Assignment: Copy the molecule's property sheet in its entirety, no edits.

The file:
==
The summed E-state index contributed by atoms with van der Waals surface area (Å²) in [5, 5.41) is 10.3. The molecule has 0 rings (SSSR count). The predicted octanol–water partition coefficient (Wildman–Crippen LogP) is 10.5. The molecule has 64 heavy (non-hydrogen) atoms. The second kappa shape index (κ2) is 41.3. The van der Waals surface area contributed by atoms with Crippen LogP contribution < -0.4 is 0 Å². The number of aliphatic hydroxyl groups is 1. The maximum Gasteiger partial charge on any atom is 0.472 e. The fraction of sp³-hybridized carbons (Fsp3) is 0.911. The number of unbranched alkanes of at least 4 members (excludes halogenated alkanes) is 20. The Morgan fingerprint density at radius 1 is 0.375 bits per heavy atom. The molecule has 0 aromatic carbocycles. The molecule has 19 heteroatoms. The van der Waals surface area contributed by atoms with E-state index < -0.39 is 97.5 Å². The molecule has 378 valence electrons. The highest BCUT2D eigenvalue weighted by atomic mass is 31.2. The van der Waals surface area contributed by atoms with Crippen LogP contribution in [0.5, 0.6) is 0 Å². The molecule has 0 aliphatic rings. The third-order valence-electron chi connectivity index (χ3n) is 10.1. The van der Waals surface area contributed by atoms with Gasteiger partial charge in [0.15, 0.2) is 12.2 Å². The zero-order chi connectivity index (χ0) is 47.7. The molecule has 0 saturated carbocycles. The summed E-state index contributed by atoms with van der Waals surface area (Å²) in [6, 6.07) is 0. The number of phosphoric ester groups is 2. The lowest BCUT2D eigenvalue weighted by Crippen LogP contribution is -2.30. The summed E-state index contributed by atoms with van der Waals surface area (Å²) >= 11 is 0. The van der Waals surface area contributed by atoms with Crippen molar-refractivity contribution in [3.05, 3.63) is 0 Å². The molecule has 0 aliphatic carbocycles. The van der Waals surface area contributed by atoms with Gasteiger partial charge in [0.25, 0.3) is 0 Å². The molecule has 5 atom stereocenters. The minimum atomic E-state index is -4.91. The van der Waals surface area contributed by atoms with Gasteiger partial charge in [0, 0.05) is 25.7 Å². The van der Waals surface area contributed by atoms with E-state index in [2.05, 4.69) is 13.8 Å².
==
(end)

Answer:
The summed E-state index contributed by atoms with van der Waals surface area (Å²) in [5, 5.41) is 10.3. The molecule has 0 rings (SSSR count). The predicted octanol–water partition coefficient (Wildman–Crippen LogP) is 10.5. The molecule has 64 heavy (non-hydrogen) atoms. The second kappa shape index (κ2) is 41.3. The van der Waals surface area contributed by atoms with Crippen LogP contribution < -0.4 is 0 Å². The number of aliphatic hydroxyl groups is 1. The maximum Gasteiger partial charge on any atom is 0.472 e. The fraction of sp³-hybridized carbons (Fsp3) is 0.911. The number of unbranched alkanes of at least 4 members (excludes halogenated alkanes) is 20. The Morgan fingerprint density at radius 1 is 0.375 bits per heavy atom. The molecule has 0 aromatic carbocycles. The molecule has 19 heteroatoms. The van der Waals surface area contributed by atoms with E-state index < -0.39 is 97.5 Å². The molecule has 378 valence electrons. The highest BCUT2D eigenvalue weighted by atomic mass is 31.2. The van der Waals surface area contributed by atoms with Crippen LogP contribution in [0.5, 0.6) is 0 Å². The molecule has 0 aliphatic rings. The third-order valence-electron chi connectivity index (χ3n) is 10.1. The van der Waals surface area contributed by atoms with Gasteiger partial charge in [0.15, 0.2) is 12.2 Å². The zero-order chi connectivity index (χ0) is 47.7. The molecule has 0 saturated carbocycles. The summed E-state index contributed by atoms with van der Waals surface area (Å²) in [6, 6.07) is 0. The number of phosphoric ester groups is 2. The lowest BCUT2D eigenvalue weighted by Crippen LogP contribution is -2.30. The summed E-state index contributed by atoms with van der Waals surface area (Å²) >= 11 is 0. The van der Waals surface area contributed by atoms with Crippen molar-refractivity contribution in [3.05, 3.63) is 0 Å². The molecule has 0 aliphatic carbocycles. The van der Waals surface area contributed by atoms with Gasteiger partial charge in [0.25, 0.3) is 0 Å². The molecule has 5 atom stereocenters. The minimum atomic E-state index is -4.91. The van der Waals surface area contributed by atoms with Gasteiger partial charge in [0, 0.05) is 25.7 Å². The van der Waals surface area contributed by atoms with E-state index in [2.05, 4.69) is 13.8 Å².